While purchasing a car charger for her iPhone at an Apple store in L.A., rising stand-up comedy star Chelsea Peretti (a former writer on NBC's sitcom "Parks and Recreation" and "The Sarah Silverman Program," she'll star this fall in the Fox comedy "Brooklyn Nine Nine") talked about the positive and negative impact of technology -- in particular, the Internet -- on comedy.
Aptly enough, Peretti's upcoming shows at Chicago's TBS Just for Laughs comedy festival take place June 13-15 at Stage 773 on W. Belmont. Set up as the base of operations for podcasts and live streaming of performances via a variety of outlets (Twitter, Yahoo! Google+, DailyMotion and more), the space is designated as JFL's "Digital Comedy Hub."
Shortly after we capped our phone chat, Peretti tweeted: "This day is going what could best be described as 'doo doo.'" Not sure how to take that. Anyway, here's Chelsea.
Q: You just tweeted a Vine.com video of mold. Are you trying to get mold out of your home?
A: I'm trying to move right now, actually, because I've had mold since I moved in. I can't take it anymore. My landlord has painted over it like, six times. That's his way of dealing with it. I was like, "I can't have it painted over again." I have to move out.
Q: How do you have time to write comedy stuff when you're juggling Twitter, Facebook, Vine, Instagram?
A: Well, I don't write for "Parks and Recreation" anymore. And the thing about entertainment, as you can see from many different well-known, established people who are on Twitter, is that there's a lot of down time and a lot of solitude. I think Twitter and other social media are perfect for people who are alone, stranded in a trailer for six hours or whatever. You have something to do during that time. Aside from that, even just at home, it doesn't take long to write one sentence and tweet it. I'm definitely super involved, but that's just the way my personality is, I guess.
Q: Your tweeting is sort of stream-of-consciousness.
A: I'm definitely not tweeting stream of consciousness [laughs]. I wouldn't say that. I'm tweeting jokes. There are some comedians that just tweet really crafted jokes, and every tweet is like, "OK, there's a reversal. OK, there's a play on words." It's kind of A plus B equals C joke writing. I like when someone on Twitter is more of a living, breathing personality than when they're just doing joke, joke, joke, joke, joke. That can get boring after a while.
Q: A couple of years ago Time magazine named your Twitter feed as one of the year's top, along with those of Bill Gates, Prince and lots of others.
A: That was huge for me. My mom read Time growing up. She's been on board ever since I started making any amount of money [in comedy]. Time magazine was an institution in the house, so it was cool for me.
Q: Did that attract a lot more followers?
A: I'm not sure. I don't really monitor my followers. Sometimes comedians will tweet, "I just lost 20 followers because of that tweet!" I just don't monitor it, because I want to be free to do whatever I want and say whatever I want and not be like, "Oh, my God, I lost five followers!" because of a tweet.
Q: Are you ever afraid you're going to pull a Gilbert Gottfried?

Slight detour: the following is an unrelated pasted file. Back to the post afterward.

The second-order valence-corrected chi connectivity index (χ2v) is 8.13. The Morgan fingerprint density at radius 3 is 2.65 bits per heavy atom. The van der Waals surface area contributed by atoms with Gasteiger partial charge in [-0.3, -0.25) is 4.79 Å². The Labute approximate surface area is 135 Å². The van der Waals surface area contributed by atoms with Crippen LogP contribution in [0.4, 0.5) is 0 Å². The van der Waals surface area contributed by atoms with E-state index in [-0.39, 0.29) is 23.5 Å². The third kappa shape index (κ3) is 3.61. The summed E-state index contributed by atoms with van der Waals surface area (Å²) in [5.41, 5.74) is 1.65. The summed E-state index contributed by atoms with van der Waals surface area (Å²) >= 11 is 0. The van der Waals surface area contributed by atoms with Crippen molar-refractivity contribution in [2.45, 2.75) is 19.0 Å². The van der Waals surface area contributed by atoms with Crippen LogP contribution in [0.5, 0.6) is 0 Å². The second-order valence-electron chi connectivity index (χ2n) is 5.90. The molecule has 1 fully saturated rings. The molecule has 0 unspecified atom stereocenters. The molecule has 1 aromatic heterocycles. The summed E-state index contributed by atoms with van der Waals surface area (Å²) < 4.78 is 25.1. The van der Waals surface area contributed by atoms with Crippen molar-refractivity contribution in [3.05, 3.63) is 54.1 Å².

A: It's not even about Twitter. There's a culture right now where everyone knows best what everyone else should be saying all the time. That's a constant fear in today's society. And it's tricky. I'm liberal and I don't think there should be hate crimes and I don't think that teenage gay children should be bullied in school. But I also think that people should be able to say what they want, and if you don't like it, that's fine.
Q: The upside to technology is you can reach a lot more people than you once could.
A: [But] someone can go to a live performance and blog about it or tweet about it. There's a much more immediate review feeling to everything you do. Whereas my understanding of what it used to be like to do comedy was you were at these dark clubs or you were on the road, working on material...and you had a certain amount of privacy as you were working on stuff. Whereas today, people immediately can tweet or Tumblr or whatever they want to do, and if something you say didn't rub them the right way, they have immediate reviews they can put out to the public.
Q: There's no place to really cultivate your material anymore.
A: You can do it. It just makes it feel a little more stressful. But who knows? Maybe that's a good thing. Maybe it's good to be thoughtful and whatever.
Q: How has your embrace of technology and the Internet been an advantage?
A: I've been involved since the very beginning with Internet stuff. I had a blog back in the day. It's still up there; I should probably take it down. I've always had the Internet as part of what I do. I have some friends who are like, "The Internet is ruining society!" and all these things. For me, I just feel like I'm so lucky I live in a time in which I can have my voice without any interference. And if people like it, that's all that matters.
Q: Technology certainly has democratized comedy, among other things.
A: Yeah, and sometimes that's annoying. Sometimes I'll meet a comedian who started stand-up six months ago and they're like, "I'm selling a DVD of my hour of shows." And you're like, "You've only been doing stand-up for an hour." I think in some ways it emboldens people. But ultimately, I think the good outweighs the bad.